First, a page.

Moraguez v. State

Annotate this Case

701 S.W.2d 902 (1986)

Jose G. MORAGUEZ, Appellant, v. The STATE of Texas, Appellee.

No. 469-84.

Court of Criminal Appeals of Texas, En Banc.

January 8, 1986.

*903 Joseph Licata, Brian W. Wice, of counsel, Houston, for appellant.

John B. Holmes, Jr., Dist. Atty. and James C. Brough & Glenn Gotschall, Asst. Dist. Attys., Houston, Robert Huttash, State's Atty., Austin, for the State.

Before the court en banc.

OPINION ON APPELLANT'S PETITION FOR DISCRETIONARY REVIEW

ONION, Presiding Judge.

Appellant was convicted of possession of cocaine with intent to distribute, in a trial before the court, following his plea of not guilty. Punishment was assessed by the court at five years' imprisonment in the Department of Corrections.

On appeal the appellant in his sole ground of error asserted the trial court erred in overruling his pre-trial motion to suppress evidence because (1) the officers lacked probable cause to justify the warrantless search, (2) the initial stop and detention were illegal, making his consent of no consequence, and (3) he did not voluntarily consent to the search of his luggage and person.

The Houston (14th) Court of Appeals in an unpublished opinion affirmed appellant's conviction. Moraguez v. State (No. B14-83-347-CR) (February 16, 1984). We granted appellant's Petition for Discretionary Review in order to determine whether the Court of Appeals erred in finding that appellant failed to preserve any error relating to his pre-trial motion to suppress. That court held that in subsequently entering a stipulation as to the evidence without objection or making the stipulation subjection to his objection to the trial court's ruling on the motion to suppress he failed to preserve error.

The record shows that the appellant's motion to suppress was heard on April 7, 1983. The State offered the testimony of the two arresting officers, and the court then overruled the motion to suppress.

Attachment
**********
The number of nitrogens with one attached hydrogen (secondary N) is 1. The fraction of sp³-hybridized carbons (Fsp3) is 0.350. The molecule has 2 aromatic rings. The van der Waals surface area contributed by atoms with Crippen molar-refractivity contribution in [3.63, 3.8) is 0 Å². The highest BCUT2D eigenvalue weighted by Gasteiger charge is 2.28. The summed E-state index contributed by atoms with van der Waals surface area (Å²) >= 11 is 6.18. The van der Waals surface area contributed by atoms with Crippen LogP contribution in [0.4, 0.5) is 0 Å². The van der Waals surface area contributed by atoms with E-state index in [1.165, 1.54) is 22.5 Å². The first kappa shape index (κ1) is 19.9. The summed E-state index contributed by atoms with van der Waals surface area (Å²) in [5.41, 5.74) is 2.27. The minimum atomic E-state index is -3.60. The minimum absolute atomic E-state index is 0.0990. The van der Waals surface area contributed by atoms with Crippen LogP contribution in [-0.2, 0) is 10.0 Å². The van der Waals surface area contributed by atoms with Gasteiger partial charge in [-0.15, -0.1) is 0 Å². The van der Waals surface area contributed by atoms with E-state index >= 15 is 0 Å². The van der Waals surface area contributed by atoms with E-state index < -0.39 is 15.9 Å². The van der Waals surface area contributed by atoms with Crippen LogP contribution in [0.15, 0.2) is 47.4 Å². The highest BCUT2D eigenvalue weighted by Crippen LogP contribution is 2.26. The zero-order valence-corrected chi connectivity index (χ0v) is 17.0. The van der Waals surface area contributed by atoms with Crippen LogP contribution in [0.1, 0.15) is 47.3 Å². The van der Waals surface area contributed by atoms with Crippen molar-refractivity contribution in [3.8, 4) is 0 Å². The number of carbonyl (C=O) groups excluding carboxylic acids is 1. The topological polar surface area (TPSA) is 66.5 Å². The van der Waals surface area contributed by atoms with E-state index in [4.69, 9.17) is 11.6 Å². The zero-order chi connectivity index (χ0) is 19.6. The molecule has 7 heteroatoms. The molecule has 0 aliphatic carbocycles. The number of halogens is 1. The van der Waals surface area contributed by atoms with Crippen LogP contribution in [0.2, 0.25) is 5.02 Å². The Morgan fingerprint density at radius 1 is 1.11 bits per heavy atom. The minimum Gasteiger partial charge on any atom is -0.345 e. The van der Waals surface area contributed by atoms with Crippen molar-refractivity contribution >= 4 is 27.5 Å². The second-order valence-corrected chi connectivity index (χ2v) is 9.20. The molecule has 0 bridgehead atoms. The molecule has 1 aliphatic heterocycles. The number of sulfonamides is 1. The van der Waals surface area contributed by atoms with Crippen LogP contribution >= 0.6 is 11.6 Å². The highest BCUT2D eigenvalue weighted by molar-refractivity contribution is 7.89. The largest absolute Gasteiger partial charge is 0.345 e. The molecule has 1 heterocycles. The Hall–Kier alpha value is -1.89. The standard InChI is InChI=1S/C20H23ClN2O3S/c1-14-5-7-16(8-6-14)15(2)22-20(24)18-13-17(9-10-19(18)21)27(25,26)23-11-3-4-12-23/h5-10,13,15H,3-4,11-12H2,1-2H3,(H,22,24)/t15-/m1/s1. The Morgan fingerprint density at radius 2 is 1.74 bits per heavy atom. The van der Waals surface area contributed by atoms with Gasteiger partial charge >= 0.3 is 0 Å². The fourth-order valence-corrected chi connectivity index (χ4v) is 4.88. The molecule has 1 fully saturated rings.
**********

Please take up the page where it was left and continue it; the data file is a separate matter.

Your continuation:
Thereafter on April 28, 1983, the court permitted the State to reduce the charge to possession with intent to deliver cocaine weighing more than 28 grams and less than 200 grams rather than 200 grams or more but less than 400 grams as alleged.[1] The appellant waived trial by jury and entered a not guilty plea before the court.

At trial the record reflects:

*904 "THE COURT: All right. Do you want to present evidence on the case, counsel?

* * * * * *

"MR. MILLIN (Prosecutor): Yes, Your Honor.

"The State would offer State's Exhibit Number 1 in which the defendant has stipulated that the State's witnesses would testify that on January 18, 1983, in Harris County, Texas, he intentionally and knowingly possessed with intent to deliver a controlled substance, namely, cocaine, weighing more than twenty-eight grams and less than two hundred grams by aggregate weight, including any adulterants and dilutants, and furthermore that the chemist would testify that the substance was cocaine.

"MR. LICATA (Defense Counsel): That is our stipulation.

"THE COURT: Is that your stipulation, Mr. Licata?

"MR. LICATA: Yes, Your Honor.

"THE COURT: Is that your stipulation, Mr. Moraguez?

"DEFENDANT: Yes.

"THE COURT: Do you understand now Mr. Moraguez, this stipulation does represent the evidence in this case? Do you understand that?

"DEFENDANT: Yes.

"THE COURT: Was the stipulation freely and voluntarily made by you, Mr. Moraguez?

"Yes."

State's Exhibit No. 1 appears to be a form normally used in guilty plea cases. In it the appellant waived the appearance, confrontation and cross-examination of witnesses and his right of self-incrimination. The form then sets out the charge against the appellant "as amended," which is followed by the statement "I understand the above allegations and stipulate the witnesses would testify that the above allegations were committed on January 18, 1983." This was followed by a consent to oral and written stipulation of evidence in the case and a notation that plea is one of not guilty. The form was signed and sworn to by the appellant. It was signed by his counsel and the assistant district attorney and approved by the trial judge.

Appellant argues that the Court of Appeals erred in holding that by failing to object to the stipulation or making it subject to the ruling on the motion to suppress he failed to preserve any error in the ruling on the motion to suppress.